Cattle Problems on Northwest Oklahoma Homestead
Our introduction to our new home in
was a windy one; the sand was blowing so hard we could scarcely see a hand
before us. That home was a one-room dugout with a tent pitched in front of it.
By fall we had a two-room sod house.
Cattle roamed around at will. The
first summer they ate our crops as soon as the plants appeared above ground.
One night Father heard them in the field and ran out in his night clothes to
chase them away. They turned on him, and he made a fast retreat to our living
We tried getting good watchdogs,
but the cattlemen did away with them as soon as we got them.
We children walked about a half
mile to school through a pasture where hundreds of cattle grazed. Were we ever
scared when a bull showed his dislike for intruders!
In time we were able to get wire
and posts to fence the cattle out.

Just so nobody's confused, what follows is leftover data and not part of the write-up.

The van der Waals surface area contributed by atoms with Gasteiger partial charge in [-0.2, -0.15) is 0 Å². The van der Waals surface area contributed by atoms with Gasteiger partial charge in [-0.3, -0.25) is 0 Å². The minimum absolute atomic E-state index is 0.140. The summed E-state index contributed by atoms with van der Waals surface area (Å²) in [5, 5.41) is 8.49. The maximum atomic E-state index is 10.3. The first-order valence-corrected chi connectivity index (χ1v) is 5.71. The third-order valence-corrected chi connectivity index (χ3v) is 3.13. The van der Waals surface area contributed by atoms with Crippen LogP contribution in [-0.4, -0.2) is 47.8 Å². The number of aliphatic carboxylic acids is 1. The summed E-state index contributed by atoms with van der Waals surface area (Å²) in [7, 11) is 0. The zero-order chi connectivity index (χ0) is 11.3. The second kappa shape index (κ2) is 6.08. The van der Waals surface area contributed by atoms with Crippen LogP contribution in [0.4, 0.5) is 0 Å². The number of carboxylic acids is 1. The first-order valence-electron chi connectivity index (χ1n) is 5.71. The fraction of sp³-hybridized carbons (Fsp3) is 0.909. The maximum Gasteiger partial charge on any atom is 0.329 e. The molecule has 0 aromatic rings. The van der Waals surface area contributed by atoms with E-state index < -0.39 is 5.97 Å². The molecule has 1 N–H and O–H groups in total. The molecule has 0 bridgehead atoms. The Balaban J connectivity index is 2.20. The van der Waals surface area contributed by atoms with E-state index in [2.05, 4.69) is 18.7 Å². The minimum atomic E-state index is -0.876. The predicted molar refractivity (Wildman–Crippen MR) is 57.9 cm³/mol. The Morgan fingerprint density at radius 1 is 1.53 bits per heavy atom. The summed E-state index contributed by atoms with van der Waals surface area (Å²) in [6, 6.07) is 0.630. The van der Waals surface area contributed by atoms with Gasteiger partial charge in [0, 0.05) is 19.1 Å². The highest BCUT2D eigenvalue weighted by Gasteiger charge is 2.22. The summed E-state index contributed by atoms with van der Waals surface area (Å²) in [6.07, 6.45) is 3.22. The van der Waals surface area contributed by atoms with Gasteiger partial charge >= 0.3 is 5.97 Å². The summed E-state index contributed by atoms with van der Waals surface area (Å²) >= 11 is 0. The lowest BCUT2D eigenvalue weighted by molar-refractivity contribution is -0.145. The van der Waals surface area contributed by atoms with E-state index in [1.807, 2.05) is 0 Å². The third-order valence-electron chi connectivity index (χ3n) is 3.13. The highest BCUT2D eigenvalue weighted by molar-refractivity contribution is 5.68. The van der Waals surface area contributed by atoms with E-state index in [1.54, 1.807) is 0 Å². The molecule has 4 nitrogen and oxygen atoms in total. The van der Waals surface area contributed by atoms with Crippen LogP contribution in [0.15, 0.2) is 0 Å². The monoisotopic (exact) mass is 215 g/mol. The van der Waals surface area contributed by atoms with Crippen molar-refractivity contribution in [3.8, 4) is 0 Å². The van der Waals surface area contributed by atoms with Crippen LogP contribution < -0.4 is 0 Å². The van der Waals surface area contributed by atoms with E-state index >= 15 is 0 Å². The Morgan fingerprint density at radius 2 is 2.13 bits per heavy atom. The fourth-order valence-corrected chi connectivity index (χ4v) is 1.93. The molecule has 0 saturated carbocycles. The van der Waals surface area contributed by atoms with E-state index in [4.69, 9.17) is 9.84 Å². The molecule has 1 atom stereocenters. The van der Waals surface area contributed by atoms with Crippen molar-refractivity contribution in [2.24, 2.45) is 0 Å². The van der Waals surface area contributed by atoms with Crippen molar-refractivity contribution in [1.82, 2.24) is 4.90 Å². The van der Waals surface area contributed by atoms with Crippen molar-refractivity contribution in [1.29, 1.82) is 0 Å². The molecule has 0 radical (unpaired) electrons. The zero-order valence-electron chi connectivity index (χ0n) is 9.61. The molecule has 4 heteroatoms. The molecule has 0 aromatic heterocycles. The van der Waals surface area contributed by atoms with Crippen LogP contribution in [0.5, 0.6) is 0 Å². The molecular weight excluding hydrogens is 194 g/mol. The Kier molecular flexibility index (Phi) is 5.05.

Back in 1955 a call went out from the editors of the
then Capper’s Weekly asking for readers
to send in articles on true pioneers. Hundreds of letters came pouring in from
early settlers and their children, many now in their 80s and 90s, and from
grandchildren of settlers, all with tales to tell. So many articles were
received that a decision was made to create a book, and in 1956, the first My Folks title –
My Folks Came in a Covered Wagon –
hit the shelves. Nine other books have since been published in the My Folks series, all filled to the brim with true
tales from Capper’s readers, and
we are proud to make those stories available to our growing online community.
Decorative Farmhouse Appeal
Add country charm to your home with this wooden cake stand and lightly distressed step stool you can easily make yourself.
Clean your toilet with ease by using these homemade toilet bombs.
Making Moth Balls
Keep moths at bay with these homemade moth balls.